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On 28 May, the UAE Ministry of Finance (MoF) issued a Covid-19 Industry Advisory Notification (IAN). The IAN provides relaxation of certain measures related to meeting requirements prescribed under the UAE Economic Substance Regulations (ESR) for the period affected by Covid-19. The measures are in line with those implemented recently by offshore jurisdictions such as Jersey, BVI, Guernsey, Bermuda and others, which introduced the ESR.

ESR require the licensees who conduct relevant activities and generate income therefrom, to meet the economic substance tests. This includes a requirement to hold board meetings, with both a quorum and majority of those voting being physically present in the UAE.

The UAE MoF has recognized that businesses around the world and in the UAE might be required to adjust their operating procedures to address disruptions caused by Covid-19. In particular, the pandemic might affect the mobility of individuals, either as a result of travel restrictions or due to self-isolation or quarantine.

This alert discusses the key highlights from the IAN, to be considered by UAE-based businesses for the financial year 2020.

“Directed and managed” test

  • To determine whether or not a licensee has demonstrated ‘sufficient’ economic substance in the UAE, the MoF will take into due consideration the impact of Covid-19 on usual operations of the business and, in particular, the impact of restrictions on the ability of licensees to meet the requirements of the ‘directed and managed’ test, which is as follows:
    • Board of directors meet physically in the UAE at adequate frequency having regard to the amount of decision making required at that level.
    • At such board meetings, quorum of directors physically present in the state.
    • Written minutes being recorded and signed by the directors attending the meetings.
  • Companies are requested to consider the possibility of appointing alternate directors in the UAE who can attend meetings in the UAE to address the short-term practical difficulty.
  • IAN clarifies that these relaxations are only applicable to the periods affected by Covid-19 (as a temporary relief) and licensees are required to maintain adequate records to demonstrate adjustments made to their normal operating procedures.

Practically speaking, if a company would normally be required to hold directors’ meetings in the UAE, such meetings could be held virtually due to travel and social distancing restrictions. In such cases, the UAE MoF and Regulatory Authorities should not regard this as failing to meet the economic substance test, provided the company has internal policies and supporting documents to confirm inability of “physical presence” in the UAE. Companies might also consider making a live recording of such meetings undertaken during this special situation and digitally store them as proof of adequate documentation. The regulatory authorities have six years from the end of the financial year to determine whether a licensee has met the ESR tests.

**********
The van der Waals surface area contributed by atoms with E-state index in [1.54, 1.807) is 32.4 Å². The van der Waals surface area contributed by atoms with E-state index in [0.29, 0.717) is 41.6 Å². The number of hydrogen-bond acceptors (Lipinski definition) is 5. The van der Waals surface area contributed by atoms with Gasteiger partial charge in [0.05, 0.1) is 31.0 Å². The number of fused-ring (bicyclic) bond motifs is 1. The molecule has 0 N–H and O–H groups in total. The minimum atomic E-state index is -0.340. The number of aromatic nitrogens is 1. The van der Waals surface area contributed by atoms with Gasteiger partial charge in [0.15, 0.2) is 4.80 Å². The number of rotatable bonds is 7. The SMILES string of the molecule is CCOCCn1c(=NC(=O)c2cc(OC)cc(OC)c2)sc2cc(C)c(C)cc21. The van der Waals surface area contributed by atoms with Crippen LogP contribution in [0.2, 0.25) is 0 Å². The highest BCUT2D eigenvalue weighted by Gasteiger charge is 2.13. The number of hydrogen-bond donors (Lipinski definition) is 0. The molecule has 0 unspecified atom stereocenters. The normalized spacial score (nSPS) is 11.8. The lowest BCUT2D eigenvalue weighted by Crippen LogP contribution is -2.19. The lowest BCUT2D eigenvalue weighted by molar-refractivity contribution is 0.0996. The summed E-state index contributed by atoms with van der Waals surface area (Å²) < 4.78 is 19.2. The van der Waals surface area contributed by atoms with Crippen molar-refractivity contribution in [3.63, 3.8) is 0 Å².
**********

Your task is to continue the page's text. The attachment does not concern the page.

Also, companies have been urged to make every effort to otherwise comply with full substance requirements (including filing deadlines), as a practical and reasonable approach.

Reporting deadline

Due to Covid-19, the first set of ESR filing requirements (ES Notification) has been extended to 30 June 2020 by the MoF, with no changes to the ES Return filing due date.

According to the ESR and related guidance, each regulatory authority has been mandated to set out its own filing deadline and reporting manner. Thus, it remains unclear whether such extension of the deadline for filing ES Notifications would be applied by default by regulatory authorities where earlier due dates had already been prescribed. For example, 31 May for DAFZ licensees, 7 June for DACC, and 12 June for DIFC licensees, etc.

Based on communication with some of these authorities, we understand that their ES Notification deadlines remain unchanged, thus far.

The Ministry of Economy (MOE) also issued their notification form. While the MOE has not expressly indicated a due date, based on the IAN from MOF, the 30 June 2020 deadline should also apply for all MOE filings.

The Notification issued by the MoF is a welcome step, considering the practical challenges faced by companies – including movement restrictions.

However, given the forthcoming ES Notification filing due date (no further extensions expected beyond 30 June 2020), it would be prudent for UAE entities to undertake the economic substance impact assessment at the earliest in order to file the ES Notification with the Regulatory Authorities by the due date.